This paper reports on the data collected by XML Calabash between
21 Dec 2008 and 11 Jul 2009. During that period,
data was collected on more than 294,000 pipeline runs.
Ignoring the outliners, this data shows reasonably steady growth in
XML Calabash usage.
Figure 3 presents a summary of the raw data,
showing for each step how many times it was used in the data
Not shown in that table are the errors: 396 pipelines failed
with static errors, 7778 failed with dynamic errors.
The whole collection of pipeline reports includes many runs of
the same pipeline. So while there are almost 300,000 runs over six
months, there are no where near that many distinct pipelines. The
reports have a very consistent structure. This consistency allows us
to easily identify duplicate runs.
What is a duplicate run? Two runs are considered to be the same
if they come from the same IP address and perform the same steps in
the same order at runtime. Note that this does not mean that the
source pipelines were necessarily the same,
though it's certainly likely that most duplicate runs are from the
same pipeline. Note also that the same pipeline might produce runs of
different lengths when presented with different data.
Our analysis reveals that there are 3,994 distinct runs in the
data collected. Many pipelines run only a single step, but one
pipeline ran 4,051 steps. (For an average of 73.8 steps/pipeline.)
Figure Figure 4 plots each unique pipeline
against the length of its run, sorted by length of run. Plots of different
ranges of this graph show a very similar structure.
It's an open question whether analysis of the
unique runs is more or less valuable than
analysis of all the runs. Using only the unique runs biases against
pipelines that were run many times, for which performance could be an
important factor. Using all the data baises against distinct runs that
occurred only once.
Since the focus of this paper is on the characteristics of XProc
in general, and not the efficiencies of individual pipelines, the
balance of this paper consideres only the set of unique pipeline
Now let us consider the streamability of a pipeline. At one
extreme, if a pipeline consists entirely of steps which cannot be
streamed, then streaming offers no advantage for that pipeline. At the
other extreme, if a pipeline consists entirely of streamable steps,
then streaming would offer the most possible benefit for that
pipeline. In the middle are those pipelines that contain a mixture of
streamable and non-streamable steps.
For a collection of pipeline runs that are “n” steps long, we
can compute three values: the length of the longest streamable subpipeline,
the length of the shortest streamable subpipeline, and the corresponding
average length. From this data, we obtain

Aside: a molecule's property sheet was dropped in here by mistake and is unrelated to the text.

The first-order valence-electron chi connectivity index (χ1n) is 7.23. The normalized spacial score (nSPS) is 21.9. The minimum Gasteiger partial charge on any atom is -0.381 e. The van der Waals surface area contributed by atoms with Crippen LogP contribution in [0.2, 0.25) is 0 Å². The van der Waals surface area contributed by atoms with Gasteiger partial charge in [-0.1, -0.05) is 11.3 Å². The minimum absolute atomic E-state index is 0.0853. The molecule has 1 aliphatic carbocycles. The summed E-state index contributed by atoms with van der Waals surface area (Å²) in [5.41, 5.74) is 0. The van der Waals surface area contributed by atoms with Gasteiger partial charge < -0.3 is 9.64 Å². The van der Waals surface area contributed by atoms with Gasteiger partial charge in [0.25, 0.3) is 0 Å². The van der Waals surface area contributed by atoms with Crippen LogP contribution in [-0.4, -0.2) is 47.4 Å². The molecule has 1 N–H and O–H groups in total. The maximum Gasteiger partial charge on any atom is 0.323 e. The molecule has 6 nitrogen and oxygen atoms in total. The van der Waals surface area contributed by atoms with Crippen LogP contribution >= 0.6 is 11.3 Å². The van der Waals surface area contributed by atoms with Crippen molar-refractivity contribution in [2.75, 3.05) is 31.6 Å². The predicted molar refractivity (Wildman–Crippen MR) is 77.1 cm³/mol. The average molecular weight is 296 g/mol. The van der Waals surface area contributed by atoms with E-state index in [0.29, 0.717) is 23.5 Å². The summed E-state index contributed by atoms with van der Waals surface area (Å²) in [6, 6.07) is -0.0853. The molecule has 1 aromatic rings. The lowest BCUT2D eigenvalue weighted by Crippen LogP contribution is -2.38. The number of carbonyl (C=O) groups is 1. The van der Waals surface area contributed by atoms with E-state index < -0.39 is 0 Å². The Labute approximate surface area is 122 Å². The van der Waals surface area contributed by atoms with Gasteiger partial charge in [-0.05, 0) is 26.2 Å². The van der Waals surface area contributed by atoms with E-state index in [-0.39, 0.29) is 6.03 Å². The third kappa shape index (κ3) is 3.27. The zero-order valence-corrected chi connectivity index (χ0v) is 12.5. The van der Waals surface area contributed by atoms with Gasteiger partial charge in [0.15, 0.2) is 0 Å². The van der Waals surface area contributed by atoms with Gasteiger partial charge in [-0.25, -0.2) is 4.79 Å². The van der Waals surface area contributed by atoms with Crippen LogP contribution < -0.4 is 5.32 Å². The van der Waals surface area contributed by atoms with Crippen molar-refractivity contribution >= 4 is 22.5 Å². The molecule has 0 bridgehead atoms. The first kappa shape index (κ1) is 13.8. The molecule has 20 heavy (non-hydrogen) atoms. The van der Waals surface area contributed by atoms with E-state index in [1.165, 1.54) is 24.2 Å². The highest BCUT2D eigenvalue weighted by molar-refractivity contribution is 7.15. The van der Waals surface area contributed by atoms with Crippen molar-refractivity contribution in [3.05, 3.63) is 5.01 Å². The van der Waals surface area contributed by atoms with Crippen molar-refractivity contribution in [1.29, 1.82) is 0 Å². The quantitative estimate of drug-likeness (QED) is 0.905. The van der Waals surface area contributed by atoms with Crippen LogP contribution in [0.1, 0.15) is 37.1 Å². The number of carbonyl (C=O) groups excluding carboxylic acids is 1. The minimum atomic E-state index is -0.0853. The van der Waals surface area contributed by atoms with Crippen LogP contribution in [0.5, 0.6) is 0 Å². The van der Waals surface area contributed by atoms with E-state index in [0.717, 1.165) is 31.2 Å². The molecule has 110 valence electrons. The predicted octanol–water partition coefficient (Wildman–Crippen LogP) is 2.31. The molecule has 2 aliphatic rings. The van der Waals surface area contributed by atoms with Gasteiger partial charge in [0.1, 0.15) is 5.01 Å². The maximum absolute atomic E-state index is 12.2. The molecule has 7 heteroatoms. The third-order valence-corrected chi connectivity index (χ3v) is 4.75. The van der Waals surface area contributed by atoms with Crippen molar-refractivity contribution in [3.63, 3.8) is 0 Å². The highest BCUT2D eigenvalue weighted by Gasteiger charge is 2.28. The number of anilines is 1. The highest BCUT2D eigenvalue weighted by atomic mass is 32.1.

(A small number of runs consisting of thousands of steps significantly
reduced the readability of the graph; they have been elided.)
Figure 6 shows a magnified version of
the first portion of this graph.
With respect to our earlier simlifying assumption that all steps
that can be streamed are streamed, a casual inspection of the actual match
patterns used revealed that to be true at least 80% of the time.
The preliminary analysis performed when this paper was proposed
suggested that less than half “real world” pipelines would benefit
from a streaming implementation.
The data above seems to indicate that the benefits may be
considerably larger than that. Although it is clear that there are
piplines for which streaming wouldn't offer significant advantages,
it's equally clear that for essentially any set of pipelines of a
given length, there are pipelines which would be almost entirely
Perhaps the most interesting aspect of this analysis is the fact
that as pipeline runs grow longer, they appear to become more and more
amenable to streaming. That is to say, it appears that a pipeline that
runs to 300 steps is, on average, more likely to benefit from
streaming than one that's only 100 steps long.
We have not yet had a chance to investigate why this is the case.
In the interests of openness, it should
be noted that there are several weaknesses in the data.
The data is collected on an “opt-out” basis. That makes it very difficult
to publish the raw data. Without explicit consent from users, I'm reluctant.
On the other hand, it's likely that much less data would be available if an
explicit, “opt-in” approach had been taken.
The XProc specification is currently a Candidate Recommendation.
Today's users represent the very leading edge of adoption. It's not
obvious that the usage patterns apparent in this data will accurately
reflect the usage that occurs when XProc is widely adopted.